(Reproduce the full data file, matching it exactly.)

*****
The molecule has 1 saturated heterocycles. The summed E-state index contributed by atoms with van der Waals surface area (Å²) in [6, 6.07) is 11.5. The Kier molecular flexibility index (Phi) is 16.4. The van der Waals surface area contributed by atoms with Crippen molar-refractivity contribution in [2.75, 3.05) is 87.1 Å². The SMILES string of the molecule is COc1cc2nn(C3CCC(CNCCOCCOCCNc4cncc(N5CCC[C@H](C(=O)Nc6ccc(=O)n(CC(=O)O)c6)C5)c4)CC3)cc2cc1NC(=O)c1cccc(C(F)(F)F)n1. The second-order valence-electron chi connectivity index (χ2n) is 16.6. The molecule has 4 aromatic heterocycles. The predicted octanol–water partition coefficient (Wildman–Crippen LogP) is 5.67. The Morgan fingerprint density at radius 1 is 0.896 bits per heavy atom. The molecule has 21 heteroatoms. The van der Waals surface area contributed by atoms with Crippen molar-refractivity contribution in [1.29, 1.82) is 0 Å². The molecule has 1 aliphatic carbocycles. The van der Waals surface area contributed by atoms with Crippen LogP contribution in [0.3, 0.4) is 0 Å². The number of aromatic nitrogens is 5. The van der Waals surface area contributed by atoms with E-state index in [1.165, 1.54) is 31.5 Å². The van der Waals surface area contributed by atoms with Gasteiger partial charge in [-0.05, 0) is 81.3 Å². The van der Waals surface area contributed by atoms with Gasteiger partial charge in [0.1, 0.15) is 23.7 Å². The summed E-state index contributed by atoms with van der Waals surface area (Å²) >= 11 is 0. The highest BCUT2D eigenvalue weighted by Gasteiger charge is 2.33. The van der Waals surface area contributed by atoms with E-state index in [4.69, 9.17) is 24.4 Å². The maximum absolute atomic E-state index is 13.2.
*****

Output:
The molecule has 1 saturated heterocycles. The summed E-state index contributed by atoms with van der Waals surface area (Å²) in [6, 6.07) is 11.5. The Kier molecular flexibility index (Phi) is 16.4. The van der Waals surface area contributed by atoms with Crippen molar-refractivity contribution in [2.75, 3.05) is 87.1 Å². The SMILES string of the molecule is COc1cc2nn(C3CCC(CNCCOCCOCCNc4cncc(N5CCC[C@H](C(=O)Nc6ccc(=O)n(CC(=O)O)c6)C5)c4)CC3)cc2cc1NC(=O)c1cccc(C(F)(F)F)n1. The second-order valence-electron chi connectivity index (χ2n) is 16.6. The molecule has 4 aromatic heterocycles. The predicted octanol–water partition coefficient (Wildman–Crippen LogP) is 5.67. The Morgan fingerprint density at radius 1 is 0.896 bits per heavy atom. The molecule has 21 heteroatoms. The van der Waals surface area contributed by atoms with Crippen molar-refractivity contribution in [1.29, 1.82) is 0 Å². The molecule has 1 aliphatic carbocycles. The van der Waals surface area contributed by atoms with Crippen LogP contribution in [0.3, 0.4) is 0 Å². The number of aromatic nitrogens is 5. The van der Waals surface area contributed by atoms with E-state index in [1.165, 1.54) is 31.5 Å². The van der Waals surface area contributed by atoms with Gasteiger partial charge in [-0.05, 0) is 81.3 Å². The van der Waals surface area contributed by atoms with Gasteiger partial charge in [0.1, 0.15) is 23.7 Å². The summed E-state index contributed by atoms with van der Waals surface area (Å²) >= 11 is 0. The highest BCUT2D eigenvalue weighted by Gasteiger charge is 2.33. The van der Waals surface area contributed by atoms with E-state index in [4.69, 9.17) is 24.4 Å². The maximum absolute atomic E-state index is 13.2.